*Where they exist, CREMAs should be the frontline actors in the creation of jobs within the agriculture and forest development programs in Ghana and should therefore be integrated in national programs as they are developed from time to time. For example, participants strongly commend government in its effort to create jobs at the district level by engaging the youth in agriculture and afforestation programmes. However, it would be more desirable if government works with CREMAs in areas where such afforestation programmes are being implemented to enable the CREMAs generate additional funds and help promote conservation.
*Furthermore, government and development partners should continue to prioritize support for CREMAs and factor them in the development of national interventions such as the Forest Investment Programme (FIP) and other REDD+ programmes. This would bring financial returns to CREMAs and reward them for the trees planted over the years that are sequestering carbon.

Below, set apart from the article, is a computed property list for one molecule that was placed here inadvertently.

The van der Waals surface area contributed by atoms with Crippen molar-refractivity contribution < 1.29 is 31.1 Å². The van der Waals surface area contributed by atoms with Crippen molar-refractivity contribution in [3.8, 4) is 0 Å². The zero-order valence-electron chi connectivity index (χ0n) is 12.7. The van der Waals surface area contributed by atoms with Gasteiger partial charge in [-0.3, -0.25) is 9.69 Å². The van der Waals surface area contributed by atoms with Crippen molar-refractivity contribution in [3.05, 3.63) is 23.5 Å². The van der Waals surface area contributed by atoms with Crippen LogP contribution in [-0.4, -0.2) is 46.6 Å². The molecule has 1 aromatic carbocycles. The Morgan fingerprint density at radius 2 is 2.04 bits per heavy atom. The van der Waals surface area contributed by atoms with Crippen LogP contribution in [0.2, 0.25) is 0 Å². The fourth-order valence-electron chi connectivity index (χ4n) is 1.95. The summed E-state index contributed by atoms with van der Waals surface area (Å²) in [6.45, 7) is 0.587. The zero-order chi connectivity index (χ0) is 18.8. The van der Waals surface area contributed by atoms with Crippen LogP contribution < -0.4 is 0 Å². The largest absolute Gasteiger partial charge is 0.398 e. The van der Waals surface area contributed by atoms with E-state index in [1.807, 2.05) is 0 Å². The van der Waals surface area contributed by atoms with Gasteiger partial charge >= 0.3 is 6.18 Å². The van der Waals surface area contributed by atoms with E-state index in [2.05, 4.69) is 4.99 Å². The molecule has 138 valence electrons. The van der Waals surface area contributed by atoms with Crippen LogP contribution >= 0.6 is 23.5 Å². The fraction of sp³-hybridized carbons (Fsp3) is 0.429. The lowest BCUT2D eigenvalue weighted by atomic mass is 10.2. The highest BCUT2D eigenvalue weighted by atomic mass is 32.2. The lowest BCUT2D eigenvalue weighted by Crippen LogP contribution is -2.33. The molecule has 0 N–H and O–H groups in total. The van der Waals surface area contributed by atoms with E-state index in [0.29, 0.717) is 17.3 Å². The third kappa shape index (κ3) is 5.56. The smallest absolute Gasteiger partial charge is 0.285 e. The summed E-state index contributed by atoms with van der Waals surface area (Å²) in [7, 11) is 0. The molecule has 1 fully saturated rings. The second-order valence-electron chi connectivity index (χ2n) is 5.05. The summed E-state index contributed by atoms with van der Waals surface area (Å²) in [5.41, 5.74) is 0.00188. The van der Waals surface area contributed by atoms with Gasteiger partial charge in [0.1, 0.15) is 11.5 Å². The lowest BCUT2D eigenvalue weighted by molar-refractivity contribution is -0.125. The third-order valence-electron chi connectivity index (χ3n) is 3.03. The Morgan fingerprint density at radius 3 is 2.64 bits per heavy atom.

*CREMAs are encouraged to engage District Assemblies to discuss possibility of tapping into timber royalties they receive for community development
*Achieving financial sustainability for the sustainable management of natural resources should be the central goal of all CREMAs and partners who support in their development. Facilitating agencies should support CREMAs to add value to community resources to generate revenue to ensure financial sustainability. CREMAs can be supported to identify marketable products, to develop business plans that ensure sustainable business practices. Private-sector led green investments for high-end and new commodities can contribute to changing the economic fortunes of CREMAs.